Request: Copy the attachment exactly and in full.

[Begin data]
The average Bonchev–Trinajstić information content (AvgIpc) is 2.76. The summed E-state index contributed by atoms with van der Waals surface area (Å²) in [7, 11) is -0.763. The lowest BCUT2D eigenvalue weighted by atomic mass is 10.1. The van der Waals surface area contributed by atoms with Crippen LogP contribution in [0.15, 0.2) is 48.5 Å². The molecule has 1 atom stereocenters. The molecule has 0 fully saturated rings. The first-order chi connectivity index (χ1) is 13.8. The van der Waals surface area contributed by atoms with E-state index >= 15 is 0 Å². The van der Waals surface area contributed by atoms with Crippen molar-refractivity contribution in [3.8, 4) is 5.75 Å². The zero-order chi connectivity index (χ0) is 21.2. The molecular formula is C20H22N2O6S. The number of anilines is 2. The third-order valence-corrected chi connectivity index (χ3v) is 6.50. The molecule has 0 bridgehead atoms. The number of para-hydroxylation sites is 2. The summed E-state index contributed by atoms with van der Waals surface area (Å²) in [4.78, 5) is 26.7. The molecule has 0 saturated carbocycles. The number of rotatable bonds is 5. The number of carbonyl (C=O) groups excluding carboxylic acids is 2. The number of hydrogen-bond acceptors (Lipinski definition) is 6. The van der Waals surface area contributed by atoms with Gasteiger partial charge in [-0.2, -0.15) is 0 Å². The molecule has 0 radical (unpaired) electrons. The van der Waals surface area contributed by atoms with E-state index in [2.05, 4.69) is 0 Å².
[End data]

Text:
The average Bonchev–Trinajstić information content (AvgIpc) is 2.76. The summed E-state index contributed by atoms with van der Waals surface area (Å²) in [7, 11) is -0.763. The lowest BCUT2D eigenvalue weighted by atomic mass is 10.1. The van der Waals surface area contributed by atoms with Crippen LogP contribution in [0.15, 0.2) is 48.5 Å². The molecule has 1 atom stereocenters. The molecule has 0 fully saturated rings. The first-order chi connectivity index (χ1) is 13.8. The van der Waals surface area contributed by atoms with E-state index >= 15 is 0 Å². The van der Waals surface area contributed by atoms with Crippen molar-refractivity contribution in [3.8, 4) is 5.75 Å². The zero-order chi connectivity index (χ0) is 21.2. The molecular formula is C20H22N2O6S. The number of anilines is 2. The third-order valence-corrected chi connectivity index (χ3v) is 6.50. The molecule has 0 bridgehead atoms. The number of para-hydroxylation sites is 2. The summed E-state index contributed by atoms with van der Waals surface area (Å²) in [4.78, 5) is 26.7. The molecule has 0 saturated carbocycles. The number of rotatable bonds is 5. The number of carbonyl (C=O) groups excluding carboxylic acids is 2. The number of hydrogen-bond acceptors (Lipinski definition) is 6. The van der Waals surface area contributed by atoms with Gasteiger partial charge in [-0.2, -0.15) is 0 Å². The molecule has 0 radical (unpaired) electrons. The van der Waals surface area contributed by atoms with E-state index in [2.05, 4.69) is 0 Å².